27. 06. 12. - 17:28
China admits leaving out the bone house
Welcome to the 'Bone House', or 'Beinhaus' - something which the Chinese seem to have forgotten to copy when they rebuilt the Austrian village of Hallstatt.
Home to an estimated 1,200 skulls it lies at the centre of the UNESCO world Heritage village.
Many of the skulls located inside the tiny room have been painted with symbolic floral crowns and the name of the deceased before being placed inside.
The Bone House came into being in the 12th century because the lakeside village's cemetery was too small to hold all the dead from the surrounding area.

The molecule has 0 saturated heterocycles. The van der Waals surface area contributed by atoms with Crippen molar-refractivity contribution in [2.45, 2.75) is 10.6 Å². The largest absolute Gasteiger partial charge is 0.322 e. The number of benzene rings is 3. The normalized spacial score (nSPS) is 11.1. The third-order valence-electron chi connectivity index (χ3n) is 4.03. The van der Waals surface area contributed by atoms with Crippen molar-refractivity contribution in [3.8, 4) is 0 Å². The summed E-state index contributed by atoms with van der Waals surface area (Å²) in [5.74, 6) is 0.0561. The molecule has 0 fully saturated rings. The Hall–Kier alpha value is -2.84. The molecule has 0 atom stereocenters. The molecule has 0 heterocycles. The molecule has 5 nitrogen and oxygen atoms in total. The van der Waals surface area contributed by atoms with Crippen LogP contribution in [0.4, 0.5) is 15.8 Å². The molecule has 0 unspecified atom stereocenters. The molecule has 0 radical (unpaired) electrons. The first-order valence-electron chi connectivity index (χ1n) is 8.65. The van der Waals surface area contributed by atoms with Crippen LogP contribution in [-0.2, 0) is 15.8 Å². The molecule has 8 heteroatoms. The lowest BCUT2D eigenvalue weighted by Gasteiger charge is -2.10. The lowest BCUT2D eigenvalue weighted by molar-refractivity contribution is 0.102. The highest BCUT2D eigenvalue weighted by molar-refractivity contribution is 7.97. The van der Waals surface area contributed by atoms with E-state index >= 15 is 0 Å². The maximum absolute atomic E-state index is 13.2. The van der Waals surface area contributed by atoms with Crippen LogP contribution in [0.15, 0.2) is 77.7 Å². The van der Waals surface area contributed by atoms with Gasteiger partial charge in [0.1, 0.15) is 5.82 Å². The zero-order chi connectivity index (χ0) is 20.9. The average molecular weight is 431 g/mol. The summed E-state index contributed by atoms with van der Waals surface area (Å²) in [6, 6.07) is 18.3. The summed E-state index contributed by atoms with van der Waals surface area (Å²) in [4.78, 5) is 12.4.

They would then be left out in the sun and moonlight until they were bleached ivory white and then stacked in rows in the charnel.
The last skull to go into the Beinhaus was interred in 1995. It belonged to a woman who died in 1983 and her dying wish was to have her skull placed in the vault.
Arguably the best one dates from 1510 and shows saints Barbara and Katharina, with Mary in the middle.
Under the rules of the cemetery there are no family graves, and a plot can be re-occupied after ten years.
The dead are buried horizontally with the grave verge covering only a small part of the buried.
The church was Protestant for a short time following a religious argument, and is close to heart to many salt miners and wealthy salt mine lords from Salzburg.